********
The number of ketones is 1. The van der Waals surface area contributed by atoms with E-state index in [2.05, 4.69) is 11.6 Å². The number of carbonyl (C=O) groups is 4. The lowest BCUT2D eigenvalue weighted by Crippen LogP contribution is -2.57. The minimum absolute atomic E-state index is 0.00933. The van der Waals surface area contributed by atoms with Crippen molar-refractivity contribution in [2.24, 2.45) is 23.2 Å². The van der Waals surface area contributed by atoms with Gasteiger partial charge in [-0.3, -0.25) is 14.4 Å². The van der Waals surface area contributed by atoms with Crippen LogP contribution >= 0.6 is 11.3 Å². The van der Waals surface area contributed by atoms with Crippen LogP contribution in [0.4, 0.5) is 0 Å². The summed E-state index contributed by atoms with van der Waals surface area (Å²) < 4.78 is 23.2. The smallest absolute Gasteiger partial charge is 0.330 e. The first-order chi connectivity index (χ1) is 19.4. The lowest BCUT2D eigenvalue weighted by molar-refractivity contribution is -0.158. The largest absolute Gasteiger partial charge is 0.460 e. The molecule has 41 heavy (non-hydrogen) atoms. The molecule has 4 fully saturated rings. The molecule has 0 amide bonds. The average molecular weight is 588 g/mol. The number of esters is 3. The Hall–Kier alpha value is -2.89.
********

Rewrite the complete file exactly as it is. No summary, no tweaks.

The number of ketones is 1. The van der Waals surface area contributed by atoms with E-state index in [2.05, 4.69) is 11.6 Å². The number of carbonyl (C=O) groups is 4. The lowest BCUT2D eigenvalue weighted by Crippen LogP contribution is -2.57. The minimum absolute atomic E-state index is 0.00933. The van der Waals surface area contributed by atoms with Crippen molar-refractivity contribution in [2.24, 2.45) is 23.2 Å². The van der Waals surface area contributed by atoms with Gasteiger partial charge in [-0.3, -0.25) is 14.4 Å². The van der Waals surface area contributed by atoms with Crippen LogP contribution >= 0.6 is 11.3 Å². The van der Waals surface area contributed by atoms with Crippen LogP contribution in [0.4, 0.5) is 0 Å². The summed E-state index contributed by atoms with van der Waals surface area (Å²) < 4.78 is 23.2. The smallest absolute Gasteiger partial charge is 0.330 e. The first-order chi connectivity index (χ1) is 19.4. The lowest BCUT2D eigenvalue weighted by molar-refractivity contribution is -0.158. The largest absolute Gasteiger partial charge is 0.460 e. The molecule has 41 heavy (non-hydrogen) atoms. The molecule has 4 fully saturated rings. The molecule has 0 amide bonds. The average molecular weight is 588 g/mol. The number of esters is 3. The Hall–Kier alpha value is -2.89.